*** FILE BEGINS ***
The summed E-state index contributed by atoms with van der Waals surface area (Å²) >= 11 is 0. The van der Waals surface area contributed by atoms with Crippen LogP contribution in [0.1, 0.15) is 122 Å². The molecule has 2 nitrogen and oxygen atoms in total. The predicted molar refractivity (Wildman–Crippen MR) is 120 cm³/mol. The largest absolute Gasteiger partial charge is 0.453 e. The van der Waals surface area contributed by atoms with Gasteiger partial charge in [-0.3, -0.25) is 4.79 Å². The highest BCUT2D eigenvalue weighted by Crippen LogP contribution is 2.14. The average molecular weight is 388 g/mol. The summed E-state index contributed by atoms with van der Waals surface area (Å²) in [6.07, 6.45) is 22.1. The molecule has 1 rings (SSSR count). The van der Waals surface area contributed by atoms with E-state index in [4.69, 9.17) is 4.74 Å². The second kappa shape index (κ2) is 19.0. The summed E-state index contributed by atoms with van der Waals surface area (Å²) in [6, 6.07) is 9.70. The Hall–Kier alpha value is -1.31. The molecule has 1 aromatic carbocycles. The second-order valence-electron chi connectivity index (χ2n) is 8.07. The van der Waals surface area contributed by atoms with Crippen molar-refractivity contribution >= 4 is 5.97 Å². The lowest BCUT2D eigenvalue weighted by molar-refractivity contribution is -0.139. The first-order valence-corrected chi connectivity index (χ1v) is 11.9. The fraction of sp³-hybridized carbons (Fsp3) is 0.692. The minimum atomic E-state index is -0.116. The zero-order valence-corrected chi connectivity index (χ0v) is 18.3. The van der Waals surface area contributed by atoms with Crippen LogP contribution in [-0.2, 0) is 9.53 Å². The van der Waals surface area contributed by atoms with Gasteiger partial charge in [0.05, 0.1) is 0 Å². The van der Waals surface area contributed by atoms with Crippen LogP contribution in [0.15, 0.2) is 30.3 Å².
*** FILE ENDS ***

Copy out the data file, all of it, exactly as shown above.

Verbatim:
The summed E-state index contributed by atoms with van der Waals surface area (Å²) >= 11 is 0. The van der Waals surface area contributed by atoms with Crippen LogP contribution in [0.1, 0.15) is 122 Å². The molecule has 2 nitrogen and oxygen atoms in total. The predicted molar refractivity (Wildman–Crippen MR) is 120 cm³/mol. The largest absolute Gasteiger partial charge is 0.453 e. The van der Waals surface area contributed by atoms with Gasteiger partial charge in [-0.3, -0.25) is 4.79 Å². The highest BCUT2D eigenvalue weighted by Crippen LogP contribution is 2.14. The average molecular weight is 388 g/mol. The summed E-state index contributed by atoms with van der Waals surface area (Å²) in [6.07, 6.45) is 22.1. The molecule has 1 rings (SSSR count). The van der Waals surface area contributed by atoms with E-state index in [4.69, 9.17) is 4.74 Å². The second kappa shape index (κ2) is 19.0. The summed E-state index contributed by atoms with van der Waals surface area (Å²) in [6, 6.07) is 9.70. The Hall–Kier alpha value is -1.31. The molecule has 1 aromatic carbocycles. The second-order valence-electron chi connectivity index (χ2n) is 8.07. The van der Waals surface area contributed by atoms with Crippen molar-refractivity contribution >= 4 is 5.97 Å². The lowest BCUT2D eigenvalue weighted by molar-refractivity contribution is -0.139. The first-order valence-corrected chi connectivity index (χ1v) is 11.9. The fraction of sp³-hybridized carbons (Fsp3) is 0.692. The minimum atomic E-state index is -0.116. The zero-order valence-corrected chi connectivity index (χ0v) is 18.3. The van der Waals surface area contributed by atoms with Crippen LogP contribution in [-0.2, 0) is 9.53 Å². The van der Waals surface area contributed by atoms with Gasteiger partial charge in [0.05, 0.1) is 0 Å². The van der Waals surface area contributed by atoms with Crippen LogP contribution in [0.15, 0.2) is 30.3 Å².